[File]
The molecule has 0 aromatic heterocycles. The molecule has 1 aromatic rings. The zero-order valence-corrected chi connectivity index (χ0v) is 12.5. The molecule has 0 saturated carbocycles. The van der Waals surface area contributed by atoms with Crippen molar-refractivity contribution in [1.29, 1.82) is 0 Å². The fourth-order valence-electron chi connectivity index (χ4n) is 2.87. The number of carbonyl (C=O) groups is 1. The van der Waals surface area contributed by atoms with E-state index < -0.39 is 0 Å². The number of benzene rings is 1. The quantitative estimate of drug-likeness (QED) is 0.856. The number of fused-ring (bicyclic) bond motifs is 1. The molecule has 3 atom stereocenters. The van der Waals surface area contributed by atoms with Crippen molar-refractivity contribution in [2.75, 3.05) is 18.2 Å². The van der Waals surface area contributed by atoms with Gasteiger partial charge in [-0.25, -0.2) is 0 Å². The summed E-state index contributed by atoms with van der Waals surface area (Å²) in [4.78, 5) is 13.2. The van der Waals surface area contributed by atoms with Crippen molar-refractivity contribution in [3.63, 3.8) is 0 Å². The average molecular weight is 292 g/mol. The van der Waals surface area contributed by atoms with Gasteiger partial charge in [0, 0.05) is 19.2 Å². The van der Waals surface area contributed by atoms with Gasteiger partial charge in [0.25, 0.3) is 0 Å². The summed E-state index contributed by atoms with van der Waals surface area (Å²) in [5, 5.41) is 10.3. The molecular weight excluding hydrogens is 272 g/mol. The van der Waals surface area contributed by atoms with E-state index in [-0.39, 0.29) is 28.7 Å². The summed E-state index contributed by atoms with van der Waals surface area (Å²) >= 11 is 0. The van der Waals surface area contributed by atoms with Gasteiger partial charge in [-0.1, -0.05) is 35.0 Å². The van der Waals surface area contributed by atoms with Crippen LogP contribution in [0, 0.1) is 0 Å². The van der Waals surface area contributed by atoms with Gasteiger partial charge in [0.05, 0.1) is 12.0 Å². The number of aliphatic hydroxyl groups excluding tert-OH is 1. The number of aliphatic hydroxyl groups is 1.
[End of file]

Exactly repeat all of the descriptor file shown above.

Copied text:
The molecule has 0 aromatic heterocycles. The molecule has 1 aromatic rings. The zero-order valence-corrected chi connectivity index (χ0v) is 12.5. The molecule has 0 saturated carbocycles. The van der Waals surface area contributed by atoms with Crippen molar-refractivity contribution in [1.29, 1.82) is 0 Å². The fourth-order valence-electron chi connectivity index (χ4n) is 2.87. The number of carbonyl (C=O) groups is 1. The van der Waals surface area contributed by atoms with E-state index < -0.39 is 0 Å². The number of benzene rings is 1. The quantitative estimate of drug-likeness (QED) is 0.856. The number of fused-ring (bicyclic) bond motifs is 1. The molecule has 3 atom stereocenters. The van der Waals surface area contributed by atoms with Crippen molar-refractivity contribution in [2.75, 3.05) is 18.2 Å². The van der Waals surface area contributed by atoms with Gasteiger partial charge in [-0.25, -0.2) is 0 Å². The summed E-state index contributed by atoms with van der Waals surface area (Å²) in [4.78, 5) is 13.2. The van der Waals surface area contributed by atoms with Crippen molar-refractivity contribution in [3.63, 3.8) is 0 Å². The average molecular weight is 292 g/mol. The van der Waals surface area contributed by atoms with Gasteiger partial charge in [0, 0.05) is 19.2 Å². The van der Waals surface area contributed by atoms with Gasteiger partial charge in [0.25, 0.3) is 0 Å². The summed E-state index contributed by atoms with van der Waals surface area (Å²) in [5, 5.41) is 10.3. The molecular weight excluding hydrogens is 272 g/mol. The van der Waals surface area contributed by atoms with E-state index in [-0.39, 0.29) is 28.7 Å². The summed E-state index contributed by atoms with van der Waals surface area (Å²) >= 11 is 0. The van der Waals surface area contributed by atoms with Gasteiger partial charge in [-0.1, -0.05) is 35.0 Å². The van der Waals surface area contributed by atoms with Crippen LogP contribution in [0, 0.1) is 0 Å². The van der Waals surface area contributed by atoms with Gasteiger partial charge in [0.05, 0.1) is 12.0 Å². The number of aliphatic hydroxyl groups excluding tert-OH is 1. The number of aliphatic hydroxyl groups is 1.